Requires:The libpcap library, whose source is at ftp://ftp.ee.lbl.gov/libpcap.tar.Z and which is also available as libpcap-0.4a4-2.i386.rpm, libpcap-devel-0.4a4-2.i386.rpm, and libpcap-static-0.4a4-2.i386.rpm. It also requires CMU SNMP, version 1.7 later.
Copyright:Freely redistributable and modifiable.

SnmpSniff is a promiscuous SNMP PDU sniffer. Because it is dedicated to the SNMP protocol, it offers exhaustive analysis of its packets. I recommend it for anyone analyzing SNMP transactions, and for anyone involved in teaching or instruction about network management. Version 0.5 was released in May, but I have not been able to run the RPM version on my machine due to an error it produces about a badly formed MIB.

BTNG - Beholder, the Next Generation
Home page:http://dnpap.et.tudelft.nl/DNPAP/Software/software.html

Beholder is an implementation of the RMON protocol. In a simple network management setup, the managing computer sends SNMP queries to all of the network elements itself; the idea of a remote monitor (abbreviated RMON) is that an intermediate network element can query a set of devices on its own, then present their summarized statistics to the main management machine through a portion of its own MIB.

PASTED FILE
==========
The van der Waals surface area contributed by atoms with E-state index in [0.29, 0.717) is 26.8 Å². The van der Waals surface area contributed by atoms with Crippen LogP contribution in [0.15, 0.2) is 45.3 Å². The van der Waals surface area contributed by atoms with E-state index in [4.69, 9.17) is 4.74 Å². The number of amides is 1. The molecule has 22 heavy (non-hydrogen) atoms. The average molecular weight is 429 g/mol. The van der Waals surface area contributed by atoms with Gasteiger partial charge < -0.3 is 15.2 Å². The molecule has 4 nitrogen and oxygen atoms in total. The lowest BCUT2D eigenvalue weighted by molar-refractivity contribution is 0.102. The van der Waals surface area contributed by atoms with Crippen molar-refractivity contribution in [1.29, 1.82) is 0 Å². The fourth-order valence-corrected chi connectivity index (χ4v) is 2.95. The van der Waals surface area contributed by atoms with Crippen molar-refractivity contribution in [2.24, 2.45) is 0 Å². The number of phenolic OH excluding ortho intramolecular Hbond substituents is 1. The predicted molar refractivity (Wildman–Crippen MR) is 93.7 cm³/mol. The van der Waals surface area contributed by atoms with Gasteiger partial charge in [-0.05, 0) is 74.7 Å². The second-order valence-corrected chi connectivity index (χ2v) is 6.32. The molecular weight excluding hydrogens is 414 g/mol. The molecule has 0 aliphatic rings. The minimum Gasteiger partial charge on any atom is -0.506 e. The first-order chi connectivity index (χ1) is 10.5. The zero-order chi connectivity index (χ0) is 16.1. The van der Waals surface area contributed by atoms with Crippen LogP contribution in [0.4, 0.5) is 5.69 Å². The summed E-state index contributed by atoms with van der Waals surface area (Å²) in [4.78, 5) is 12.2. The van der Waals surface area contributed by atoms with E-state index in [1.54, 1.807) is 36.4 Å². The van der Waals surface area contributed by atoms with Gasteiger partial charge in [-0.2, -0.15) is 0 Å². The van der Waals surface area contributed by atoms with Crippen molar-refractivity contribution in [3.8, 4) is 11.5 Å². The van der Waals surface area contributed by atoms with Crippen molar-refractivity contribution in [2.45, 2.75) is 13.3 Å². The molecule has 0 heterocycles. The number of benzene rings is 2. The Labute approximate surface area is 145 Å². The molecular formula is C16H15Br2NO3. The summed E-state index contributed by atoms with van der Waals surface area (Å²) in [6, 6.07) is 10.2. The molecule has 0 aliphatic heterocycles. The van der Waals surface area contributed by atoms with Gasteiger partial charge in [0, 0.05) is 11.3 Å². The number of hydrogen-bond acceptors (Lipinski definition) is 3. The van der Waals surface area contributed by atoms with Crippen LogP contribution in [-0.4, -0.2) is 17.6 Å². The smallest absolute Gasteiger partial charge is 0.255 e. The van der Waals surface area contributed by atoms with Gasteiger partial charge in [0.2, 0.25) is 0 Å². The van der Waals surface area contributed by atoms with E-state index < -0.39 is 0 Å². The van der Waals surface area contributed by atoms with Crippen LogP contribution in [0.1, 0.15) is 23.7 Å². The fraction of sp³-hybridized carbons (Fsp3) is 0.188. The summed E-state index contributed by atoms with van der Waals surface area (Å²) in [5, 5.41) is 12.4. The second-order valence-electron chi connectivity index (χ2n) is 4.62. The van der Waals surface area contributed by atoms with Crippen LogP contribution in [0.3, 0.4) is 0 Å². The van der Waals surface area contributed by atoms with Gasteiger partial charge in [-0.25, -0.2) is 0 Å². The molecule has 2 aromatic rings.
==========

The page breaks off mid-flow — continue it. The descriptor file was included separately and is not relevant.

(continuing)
Beholder also comes with Tricklet, a set of shell utilities to perform SNMP queries from the command line or a script. It includes a `ghost' (a modification of the term `daemon', perhaps?) that performs SNMP queries requested via its standard input and writes the result to its standard output; this is intended to provide an efficient interface for use from a scripting language. The distribution includes scripts illustrating this ability through the shell, Perl, and Tcl, and includes an object oriented API for Perl. An advantage of using the ghost is that no libraries have to be compiled and linked with your script language.

Generated 11 March 1999 by Brandon Craig Rhodes, who may be contacted at brandon@rhodesmill.org.